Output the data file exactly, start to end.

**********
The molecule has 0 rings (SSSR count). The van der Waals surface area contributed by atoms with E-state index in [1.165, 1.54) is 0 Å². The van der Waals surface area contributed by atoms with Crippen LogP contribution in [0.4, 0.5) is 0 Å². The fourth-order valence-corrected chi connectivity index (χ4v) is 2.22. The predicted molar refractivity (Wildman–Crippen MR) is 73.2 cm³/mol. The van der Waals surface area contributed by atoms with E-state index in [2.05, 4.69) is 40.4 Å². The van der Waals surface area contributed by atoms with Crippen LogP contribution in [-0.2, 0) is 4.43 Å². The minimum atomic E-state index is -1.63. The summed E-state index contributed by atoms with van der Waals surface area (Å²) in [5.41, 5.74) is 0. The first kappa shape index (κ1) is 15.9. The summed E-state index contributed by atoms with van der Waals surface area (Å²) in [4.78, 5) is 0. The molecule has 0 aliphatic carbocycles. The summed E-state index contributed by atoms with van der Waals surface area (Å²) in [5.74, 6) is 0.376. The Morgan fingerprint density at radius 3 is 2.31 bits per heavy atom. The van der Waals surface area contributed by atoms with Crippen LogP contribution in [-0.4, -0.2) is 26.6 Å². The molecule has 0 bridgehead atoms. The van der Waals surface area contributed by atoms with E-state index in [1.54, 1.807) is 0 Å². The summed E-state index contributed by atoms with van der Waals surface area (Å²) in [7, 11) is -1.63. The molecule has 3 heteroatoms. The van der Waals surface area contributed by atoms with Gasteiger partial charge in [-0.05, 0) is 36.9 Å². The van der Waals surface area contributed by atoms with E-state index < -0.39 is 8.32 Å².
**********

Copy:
The molecule has 0 rings (SSSR count). The van der Waals surface area contributed by atoms with E-state index in [1.165, 1.54) is 0 Å². The van der Waals surface area contributed by atoms with Crippen LogP contribution in [0.4, 0.5) is 0 Å². The fourth-order valence-corrected chi connectivity index (χ4v) is 2.22. The predicted molar refractivity (Wildman–Crippen MR) is 73.2 cm³/mol. The van der Waals surface area contributed by atoms with E-state index in [2.05, 4.69) is 40.4 Å². The van der Waals surface area contributed by atoms with Crippen LogP contribution in [-0.2, 0) is 4.43 Å². The minimum atomic E-state index is -1.63. The summed E-state index contributed by atoms with van der Waals surface area (Å²) in [5.41, 5.74) is 0. The first kappa shape index (κ1) is 15.9. The summed E-state index contributed by atoms with van der Waals surface area (Å²) in [4.78, 5) is 0. The molecule has 0 aliphatic carbocycles. The summed E-state index contributed by atoms with van der Waals surface area (Å²) in [5.74, 6) is 0.376. The Morgan fingerprint density at radius 3 is 2.31 bits per heavy atom. The van der Waals surface area contributed by atoms with Crippen LogP contribution in [-0.4, -0.2) is 26.6 Å². The molecule has 0 bridgehead atoms. The van der Waals surface area contributed by atoms with E-state index in [1.54, 1.807) is 0 Å². The summed E-state index contributed by atoms with van der Waals surface area (Å²) in [7, 11) is -1.63. The molecule has 3 heteroatoms. The van der Waals surface area contributed by atoms with Gasteiger partial charge in [-0.05, 0) is 36.9 Å². The van der Waals surface area contributed by atoms with E-state index < -0.39 is 8.32 Å².